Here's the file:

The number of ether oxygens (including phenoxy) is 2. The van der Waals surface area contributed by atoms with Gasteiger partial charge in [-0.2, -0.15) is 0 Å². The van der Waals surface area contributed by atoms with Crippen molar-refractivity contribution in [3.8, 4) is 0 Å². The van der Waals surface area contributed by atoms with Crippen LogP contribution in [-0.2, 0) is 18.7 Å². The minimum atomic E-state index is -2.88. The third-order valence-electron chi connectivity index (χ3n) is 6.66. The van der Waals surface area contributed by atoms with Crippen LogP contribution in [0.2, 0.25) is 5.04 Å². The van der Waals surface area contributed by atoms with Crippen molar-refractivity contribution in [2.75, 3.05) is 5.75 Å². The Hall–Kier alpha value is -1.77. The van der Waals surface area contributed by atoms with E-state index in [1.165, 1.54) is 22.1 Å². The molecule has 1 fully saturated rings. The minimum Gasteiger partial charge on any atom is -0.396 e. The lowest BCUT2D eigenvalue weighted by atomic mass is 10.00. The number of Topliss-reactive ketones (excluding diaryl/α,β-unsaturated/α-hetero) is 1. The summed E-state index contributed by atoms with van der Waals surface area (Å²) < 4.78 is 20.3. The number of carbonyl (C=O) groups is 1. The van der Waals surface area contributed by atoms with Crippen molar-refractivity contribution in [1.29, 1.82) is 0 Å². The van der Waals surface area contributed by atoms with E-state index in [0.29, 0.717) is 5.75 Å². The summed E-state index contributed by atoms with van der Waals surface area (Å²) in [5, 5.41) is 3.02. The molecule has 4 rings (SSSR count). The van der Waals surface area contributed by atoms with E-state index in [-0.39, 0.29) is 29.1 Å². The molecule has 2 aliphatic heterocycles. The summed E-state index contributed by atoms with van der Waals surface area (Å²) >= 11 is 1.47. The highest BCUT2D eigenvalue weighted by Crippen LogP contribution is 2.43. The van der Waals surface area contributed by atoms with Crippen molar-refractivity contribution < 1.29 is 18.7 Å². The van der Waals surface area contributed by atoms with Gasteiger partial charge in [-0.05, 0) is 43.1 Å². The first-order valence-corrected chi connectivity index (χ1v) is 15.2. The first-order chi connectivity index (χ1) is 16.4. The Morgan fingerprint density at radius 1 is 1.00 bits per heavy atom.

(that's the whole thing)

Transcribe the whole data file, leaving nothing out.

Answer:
The number of ether oxygens (including phenoxy) is 2. The van der Waals surface area contributed by atoms with Gasteiger partial charge in [-0.2, -0.15) is 0 Å². The van der Waals surface area contributed by atoms with Crippen molar-refractivity contribution in [3.8, 4) is 0 Å². The van der Waals surface area contributed by atoms with Crippen LogP contribution in [-0.2, 0) is 18.7 Å². The minimum atomic E-state index is -2.88. The third-order valence-electron chi connectivity index (χ3n) is 6.66. The van der Waals surface area contributed by atoms with Crippen LogP contribution in [0.2, 0.25) is 5.04 Å². The van der Waals surface area contributed by atoms with Crippen molar-refractivity contribution in [2.75, 3.05) is 5.75 Å². The Hall–Kier alpha value is -1.77. The van der Waals surface area contributed by atoms with E-state index in [1.165, 1.54) is 22.1 Å². The molecule has 1 fully saturated rings. The minimum Gasteiger partial charge on any atom is -0.396 e. The lowest BCUT2D eigenvalue weighted by atomic mass is 10.00. The number of Topliss-reactive ketones (excluding diaryl/α,β-unsaturated/α-hetero) is 1. The summed E-state index contributed by atoms with van der Waals surface area (Å²) < 4.78 is 20.3. The number of carbonyl (C=O) groups is 1. The van der Waals surface area contributed by atoms with Crippen molar-refractivity contribution in [1.29, 1.82) is 0 Å². The van der Waals surface area contributed by atoms with E-state index in [0.29, 0.717) is 5.75 Å². The summed E-state index contributed by atoms with van der Waals surface area (Å²) in [5, 5.41) is 3.02. The molecule has 4 rings (SSSR count). The van der Waals surface area contributed by atoms with E-state index in [-0.39, 0.29) is 29.1 Å². The molecule has 2 aliphatic heterocycles. The summed E-state index contributed by atoms with van der Waals surface area (Å²) >= 11 is 1.47. The highest BCUT2D eigenvalue weighted by Crippen LogP contribution is 2.43. The van der Waals surface area contributed by atoms with Crippen molar-refractivity contribution < 1.29 is 18.7 Å². The van der Waals surface area contributed by atoms with Gasteiger partial charge in [-0.05, 0) is 43.1 Å². The first-order valence-corrected chi connectivity index (χ1v) is 15.2. The first-order chi connectivity index (χ1) is 16.4. The Morgan fingerprint density at radius 1 is 1.00 bits per heavy atom.